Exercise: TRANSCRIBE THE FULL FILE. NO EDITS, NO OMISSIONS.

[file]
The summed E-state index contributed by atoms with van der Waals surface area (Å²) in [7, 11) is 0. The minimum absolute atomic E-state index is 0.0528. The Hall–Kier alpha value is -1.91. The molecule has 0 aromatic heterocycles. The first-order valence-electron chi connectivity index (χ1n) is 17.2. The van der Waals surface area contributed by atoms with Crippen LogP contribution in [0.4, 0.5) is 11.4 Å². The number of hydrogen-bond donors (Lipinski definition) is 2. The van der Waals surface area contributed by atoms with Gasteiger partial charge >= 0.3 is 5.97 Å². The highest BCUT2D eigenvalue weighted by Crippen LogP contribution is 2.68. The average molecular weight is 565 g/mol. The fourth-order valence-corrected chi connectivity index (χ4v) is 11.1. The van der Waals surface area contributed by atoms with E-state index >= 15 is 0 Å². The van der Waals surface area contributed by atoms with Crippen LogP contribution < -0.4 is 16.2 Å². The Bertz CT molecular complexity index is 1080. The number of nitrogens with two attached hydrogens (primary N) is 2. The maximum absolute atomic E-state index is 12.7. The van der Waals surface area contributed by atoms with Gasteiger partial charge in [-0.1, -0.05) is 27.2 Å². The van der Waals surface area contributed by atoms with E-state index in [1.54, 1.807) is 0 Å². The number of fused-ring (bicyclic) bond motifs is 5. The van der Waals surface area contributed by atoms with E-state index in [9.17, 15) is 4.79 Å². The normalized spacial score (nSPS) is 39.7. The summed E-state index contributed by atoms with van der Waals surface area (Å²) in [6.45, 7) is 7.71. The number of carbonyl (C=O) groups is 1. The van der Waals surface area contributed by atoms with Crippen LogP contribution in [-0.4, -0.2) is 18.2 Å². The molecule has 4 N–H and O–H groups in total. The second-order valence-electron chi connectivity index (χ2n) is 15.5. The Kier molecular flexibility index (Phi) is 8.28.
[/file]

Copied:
The summed E-state index contributed by atoms with van der Waals surface area (Å²) in [7, 11) is 0. The minimum absolute atomic E-state index is 0.0528. The Hall–Kier alpha value is -1.91. The molecule has 0 aromatic heterocycles. The first-order valence-electron chi connectivity index (χ1n) is 17.2. The van der Waals surface area contributed by atoms with Crippen LogP contribution in [0.4, 0.5) is 11.4 Å². The number of hydrogen-bond donors (Lipinski definition) is 2. The van der Waals surface area contributed by atoms with Gasteiger partial charge >= 0.3 is 5.97 Å². The highest BCUT2D eigenvalue weighted by Crippen LogP contribution is 2.68. The average molecular weight is 565 g/mol. The fourth-order valence-corrected chi connectivity index (χ4v) is 11.1. The van der Waals surface area contributed by atoms with E-state index >= 15 is 0 Å². The van der Waals surface area contributed by atoms with Crippen LogP contribution < -0.4 is 16.2 Å². The Bertz CT molecular complexity index is 1080. The number of nitrogens with two attached hydrogens (primary N) is 2. The maximum absolute atomic E-state index is 12.7. The van der Waals surface area contributed by atoms with Gasteiger partial charge in [-0.1, -0.05) is 27.2 Å². The van der Waals surface area contributed by atoms with E-state index in [1.54, 1.807) is 0 Å². The number of fused-ring (bicyclic) bond motifs is 5. The van der Waals surface area contributed by atoms with E-state index in [9.17, 15) is 4.79 Å². The normalized spacial score (nSPS) is 39.7. The summed E-state index contributed by atoms with van der Waals surface area (Å²) in [6.45, 7) is 7.71. The number of carbonyl (C=O) groups is 1. The van der Waals surface area contributed by atoms with Crippen LogP contribution in [-0.4, -0.2) is 18.2 Å². The molecule has 4 N–H and O–H groups in total. The second-order valence-electron chi connectivity index (χ2n) is 15.5. The Kier molecular flexibility index (Phi) is 8.28.